We recommend taking the time to enter ALL of your stash into Ravelry - even those skeins lurking in the very bottom of the bin! While this may take an afternoon of your time (or perhaps several afternoons), it's worth it if you are committed to stash-busting.

You can easily go to the Stash tab in your notebook and see what you have already entered into Ravelry, and also use the Add to Stash button to enter your yarns into your stash.

If you decide at some point that you want to knit with a specific yarn in your stash, you can click on that yarn entry, and then view projects that have been made with the same yarn. This may help you narrow down your choices for that perfect pattern!

Perhaps you'd rather start with the type project you want to make and then figure out what yarn in your stash you'll use for it - Ravelry makes that easy, too! First, go to the Patterns tab, and then click Pattern Browser and Advanced Search. You can now sort by a variety of factors: pick the kind of project you might want to knit (hat, scarf, shawl, sweater, socks, etc.), and then you can scroll down the page and on click the menu option Yarn in My Stash.

If you want to narrow down the pattern by what weight of yarn you have and how much you have (for instance, say you have 1,000 yards of worsted weight yarn in your stash), then select the appropriate parameters and Ravelry will find patterns calling for just that amount of yarn.

Mixing Yarns in Your Stash
Sometimes there are a variety of skeins that appear in one's stash that are all different weights and fiber types - have you ever wondered if you could use some of them together? In general, you may not want to mix yarns of extremely differing fiber types or weights within the same project because they may detract from the finished object. For instance, you might not want to mix merino yarn with a cotton yarn because the merino will be soft and stretchy and bounce back into shape, whereas the cotton may not have very much give or might get stretched out of shape more quickly. Or you may not want to knit a striped project out of a fingering weight and a worsted weight because there will be such a variation in your gauge between the sections.

However, you may want to explore projects where yarns of different fibers and types are worked together. Kobuk by Caitlin Hunter is a hat that is knit by holding a lace weight strand of mohair together with DK strand of merino yarn to create a super fluffy and warm hat. Stephen West designs a large number of his patterns to be knit with yarns of multiple weights and fiber compositions, and his latest Marled Mania theme is all about holding two strands of different yarns together for the effect it creates.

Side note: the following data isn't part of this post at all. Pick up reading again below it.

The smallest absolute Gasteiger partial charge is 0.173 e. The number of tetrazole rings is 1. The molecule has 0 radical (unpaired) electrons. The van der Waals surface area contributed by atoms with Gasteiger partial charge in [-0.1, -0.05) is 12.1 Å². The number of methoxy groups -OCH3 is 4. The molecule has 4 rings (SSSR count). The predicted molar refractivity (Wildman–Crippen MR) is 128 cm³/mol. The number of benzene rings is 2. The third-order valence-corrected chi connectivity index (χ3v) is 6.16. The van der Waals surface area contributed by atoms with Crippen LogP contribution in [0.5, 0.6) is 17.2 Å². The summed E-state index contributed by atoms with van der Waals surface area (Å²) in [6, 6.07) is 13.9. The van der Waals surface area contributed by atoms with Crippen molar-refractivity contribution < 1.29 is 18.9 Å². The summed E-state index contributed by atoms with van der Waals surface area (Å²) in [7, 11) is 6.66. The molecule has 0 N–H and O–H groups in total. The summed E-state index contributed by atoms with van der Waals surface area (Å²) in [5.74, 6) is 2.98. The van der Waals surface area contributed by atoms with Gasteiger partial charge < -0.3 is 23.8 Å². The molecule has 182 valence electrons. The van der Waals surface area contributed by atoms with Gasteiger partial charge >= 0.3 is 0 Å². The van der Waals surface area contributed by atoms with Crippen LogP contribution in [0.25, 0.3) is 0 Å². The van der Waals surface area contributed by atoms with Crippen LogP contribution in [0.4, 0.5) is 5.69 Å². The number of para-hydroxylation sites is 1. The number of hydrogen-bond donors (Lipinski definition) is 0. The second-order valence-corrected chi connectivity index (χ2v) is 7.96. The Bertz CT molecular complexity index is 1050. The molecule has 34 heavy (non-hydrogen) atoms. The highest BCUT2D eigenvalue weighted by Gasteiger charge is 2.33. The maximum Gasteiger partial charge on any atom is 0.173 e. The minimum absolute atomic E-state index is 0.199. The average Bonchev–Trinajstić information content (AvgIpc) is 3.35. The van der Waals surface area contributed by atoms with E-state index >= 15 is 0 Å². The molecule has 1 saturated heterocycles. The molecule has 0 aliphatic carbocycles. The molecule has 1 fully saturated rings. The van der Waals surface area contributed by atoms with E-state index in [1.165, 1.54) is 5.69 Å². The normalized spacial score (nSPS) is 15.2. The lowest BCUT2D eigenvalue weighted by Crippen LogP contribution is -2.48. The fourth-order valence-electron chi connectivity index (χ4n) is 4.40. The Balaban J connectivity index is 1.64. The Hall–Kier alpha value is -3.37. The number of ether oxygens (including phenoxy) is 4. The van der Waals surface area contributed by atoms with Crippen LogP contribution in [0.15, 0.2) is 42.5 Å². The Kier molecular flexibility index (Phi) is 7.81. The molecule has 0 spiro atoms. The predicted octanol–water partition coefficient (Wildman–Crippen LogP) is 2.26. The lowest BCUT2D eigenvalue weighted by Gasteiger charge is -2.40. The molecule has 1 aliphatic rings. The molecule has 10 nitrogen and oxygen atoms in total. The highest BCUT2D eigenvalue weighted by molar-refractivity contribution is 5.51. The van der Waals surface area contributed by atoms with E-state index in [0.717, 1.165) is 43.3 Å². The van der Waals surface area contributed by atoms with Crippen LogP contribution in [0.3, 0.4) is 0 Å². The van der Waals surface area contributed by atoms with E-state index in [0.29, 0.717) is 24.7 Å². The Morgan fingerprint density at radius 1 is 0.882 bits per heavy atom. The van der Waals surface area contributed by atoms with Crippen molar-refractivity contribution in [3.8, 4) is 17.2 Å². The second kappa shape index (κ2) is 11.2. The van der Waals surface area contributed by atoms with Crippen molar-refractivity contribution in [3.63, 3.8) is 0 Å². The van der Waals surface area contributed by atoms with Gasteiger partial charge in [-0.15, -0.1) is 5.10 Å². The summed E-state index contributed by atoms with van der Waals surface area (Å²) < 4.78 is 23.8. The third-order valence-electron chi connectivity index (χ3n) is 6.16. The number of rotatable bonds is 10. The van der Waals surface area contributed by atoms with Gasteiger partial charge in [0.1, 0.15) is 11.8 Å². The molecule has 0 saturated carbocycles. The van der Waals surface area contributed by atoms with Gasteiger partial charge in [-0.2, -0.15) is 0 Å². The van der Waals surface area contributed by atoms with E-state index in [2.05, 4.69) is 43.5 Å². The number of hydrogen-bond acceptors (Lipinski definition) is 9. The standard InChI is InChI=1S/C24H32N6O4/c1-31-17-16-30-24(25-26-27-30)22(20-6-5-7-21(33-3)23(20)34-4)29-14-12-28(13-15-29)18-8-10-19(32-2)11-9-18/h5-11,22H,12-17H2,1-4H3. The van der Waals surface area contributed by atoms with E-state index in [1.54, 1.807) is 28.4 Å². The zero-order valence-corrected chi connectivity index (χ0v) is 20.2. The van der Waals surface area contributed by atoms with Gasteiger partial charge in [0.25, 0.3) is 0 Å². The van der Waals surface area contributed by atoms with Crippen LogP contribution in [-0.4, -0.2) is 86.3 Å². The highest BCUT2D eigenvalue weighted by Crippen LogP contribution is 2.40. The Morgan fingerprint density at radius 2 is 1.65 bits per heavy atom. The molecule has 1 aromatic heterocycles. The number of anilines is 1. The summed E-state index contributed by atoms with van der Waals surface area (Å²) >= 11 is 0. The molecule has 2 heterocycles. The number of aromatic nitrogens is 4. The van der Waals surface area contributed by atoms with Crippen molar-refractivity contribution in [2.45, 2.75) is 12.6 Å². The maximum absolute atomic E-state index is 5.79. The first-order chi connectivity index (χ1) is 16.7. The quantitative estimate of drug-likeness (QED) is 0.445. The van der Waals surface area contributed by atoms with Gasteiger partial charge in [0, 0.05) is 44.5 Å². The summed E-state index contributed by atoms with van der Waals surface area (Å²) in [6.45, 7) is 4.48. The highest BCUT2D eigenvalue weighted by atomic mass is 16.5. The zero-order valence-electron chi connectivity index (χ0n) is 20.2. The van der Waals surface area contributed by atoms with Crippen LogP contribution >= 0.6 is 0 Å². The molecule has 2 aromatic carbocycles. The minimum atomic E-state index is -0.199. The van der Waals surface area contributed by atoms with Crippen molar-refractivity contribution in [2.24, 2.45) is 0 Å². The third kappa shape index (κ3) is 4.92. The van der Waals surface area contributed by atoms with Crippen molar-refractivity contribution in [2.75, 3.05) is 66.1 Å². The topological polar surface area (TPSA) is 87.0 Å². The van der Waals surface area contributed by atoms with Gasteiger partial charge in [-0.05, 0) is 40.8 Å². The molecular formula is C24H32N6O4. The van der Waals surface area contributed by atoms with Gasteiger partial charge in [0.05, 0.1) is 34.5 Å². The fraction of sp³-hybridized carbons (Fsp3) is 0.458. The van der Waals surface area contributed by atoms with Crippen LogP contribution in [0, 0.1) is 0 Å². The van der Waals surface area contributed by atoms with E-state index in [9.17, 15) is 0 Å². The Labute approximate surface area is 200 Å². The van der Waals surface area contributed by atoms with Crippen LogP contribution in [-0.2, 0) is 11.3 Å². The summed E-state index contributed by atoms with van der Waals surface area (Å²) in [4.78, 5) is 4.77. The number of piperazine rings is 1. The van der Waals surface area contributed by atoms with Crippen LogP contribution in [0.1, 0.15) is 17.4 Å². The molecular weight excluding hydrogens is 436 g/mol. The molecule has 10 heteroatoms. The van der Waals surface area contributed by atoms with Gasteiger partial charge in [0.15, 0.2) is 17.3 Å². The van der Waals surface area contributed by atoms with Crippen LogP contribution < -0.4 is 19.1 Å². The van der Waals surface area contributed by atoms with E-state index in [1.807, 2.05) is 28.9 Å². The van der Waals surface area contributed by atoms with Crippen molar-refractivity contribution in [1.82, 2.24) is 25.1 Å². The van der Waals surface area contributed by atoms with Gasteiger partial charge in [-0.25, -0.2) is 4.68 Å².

Do you have a ton of leftovers in specific weight(s) of yarn? Perhaps you knit socks like crazy and always have odds and ends left over, or maybe you love to knit hats and lots of little bits of worsted weight yarn lying around. If so, you might consider the following stashbusting projects:

There are many, many projects on Ravelry that can be knit with leftovers of various types. Scrappy sock blankets are a popular project now. Try the Sock Yarn Blanket by Shelly Kang, Memory Blanket by Georgie Nicholson, or Barn Raising Quilt by Shelley Mackie & Larissa Brown, all of which can be knit with sock scraps, or adapted for any other weight yarn. Another pattern to keep in mind is Stephen Wests' Garter Squish pattern, which is available for free and could be adapted for a variety of yarn weights and yardages. If you’re a crocheter, you might check out patterns by Lucy of Attic24 which incorporate a variety of stripes and colors into fun afghan patterns.

Colorwork Projects
If you’re feeling adventurous, you might check out patterns featuring colorwork to use up your odds and ends of leftovers. This works best if your leftovers are solid, but we have seen some beautiful projects out of variegated colorways as well. For this you can use the search parameters we discussed above and select what you might like from the Colorwork folder under Attributes. Then you can add what weight yarns you’re looking to use up, and determine what might be your perfect project.

Reclaiming Your Stash
We all have those unfinished projects, you know the ones that we were so excited to cast on but are now languishing in project bags out of sight and out of mind. You might try rediscovering those yarns and repurposing them for other projects: Frog that sweater you started 2 years ago that is now too small for the recipient (here's a great tutorial on the Knitted Bliss blog)! Don’t like knitting with lace weight as much as you thought? Use the tools above to find a project where you can combine it with another yarn or hold it doubled and select a fingering weight project that shows that beautiful yarn off. Or just use the pattern search to help you find different patterns that catch your fancy. Don’t let those beautiful yarns go to waste!

We hope the stash busting ideas and tools we discussed above will help you make the most of your stash. Please share your stashbusting projects with us on Instagram by using the tag #knitterspride. We look forward to seeing what you create!

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*Cold Sheeping: Trying not to buy any new yarn!